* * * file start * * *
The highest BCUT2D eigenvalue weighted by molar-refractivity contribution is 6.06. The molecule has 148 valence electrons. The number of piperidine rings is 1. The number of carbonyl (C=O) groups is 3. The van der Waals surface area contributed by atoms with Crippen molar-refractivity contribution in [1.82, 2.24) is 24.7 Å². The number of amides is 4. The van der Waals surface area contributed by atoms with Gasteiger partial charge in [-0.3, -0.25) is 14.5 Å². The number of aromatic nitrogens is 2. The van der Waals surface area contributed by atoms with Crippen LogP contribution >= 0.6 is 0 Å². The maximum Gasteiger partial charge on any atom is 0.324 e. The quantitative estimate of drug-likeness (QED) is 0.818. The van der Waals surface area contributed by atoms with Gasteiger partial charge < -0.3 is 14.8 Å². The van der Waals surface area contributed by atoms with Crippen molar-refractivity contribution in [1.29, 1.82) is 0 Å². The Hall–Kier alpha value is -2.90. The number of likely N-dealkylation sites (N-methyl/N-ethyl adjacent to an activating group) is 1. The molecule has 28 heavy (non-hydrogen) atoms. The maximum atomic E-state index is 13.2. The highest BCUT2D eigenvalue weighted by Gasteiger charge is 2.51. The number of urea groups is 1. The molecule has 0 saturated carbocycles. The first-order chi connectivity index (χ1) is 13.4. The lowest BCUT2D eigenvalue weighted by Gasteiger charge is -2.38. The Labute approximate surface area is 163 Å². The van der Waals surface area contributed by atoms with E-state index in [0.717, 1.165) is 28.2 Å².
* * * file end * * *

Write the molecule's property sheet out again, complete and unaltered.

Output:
The highest BCUT2D eigenvalue weighted by molar-refractivity contribution is 6.06. The molecule has 148 valence electrons. The number of piperidine rings is 1. The number of carbonyl (C=O) groups is 3. The van der Waals surface area contributed by atoms with Crippen molar-refractivity contribution in [1.82, 2.24) is 24.7 Å². The number of amides is 4. The van der Waals surface area contributed by atoms with Gasteiger partial charge in [-0.3, -0.25) is 14.5 Å². The number of aromatic nitrogens is 2. The van der Waals surface area contributed by atoms with Crippen LogP contribution >= 0.6 is 0 Å². The maximum Gasteiger partial charge on any atom is 0.324 e. The quantitative estimate of drug-likeness (QED) is 0.818. The van der Waals surface area contributed by atoms with Gasteiger partial charge < -0.3 is 14.8 Å². The van der Waals surface area contributed by atoms with Crippen molar-refractivity contribution in [1.29, 1.82) is 0 Å². The Hall–Kier alpha value is -2.90. The number of likely N-dealkylation sites (N-methyl/N-ethyl adjacent to an activating group) is 1. The molecule has 28 heavy (non-hydrogen) atoms. The maximum atomic E-state index is 13.2. The highest BCUT2D eigenvalue weighted by Gasteiger charge is 2.51. The number of urea groups is 1. The molecule has 0 saturated carbocycles. The first-order chi connectivity index (χ1) is 13.4. The lowest BCUT2D eigenvalue weighted by Gasteiger charge is -2.38. The Labute approximate surface area is 163 Å². The van der Waals surface area contributed by atoms with E-state index in [0.717, 1.165) is 28.2 Å².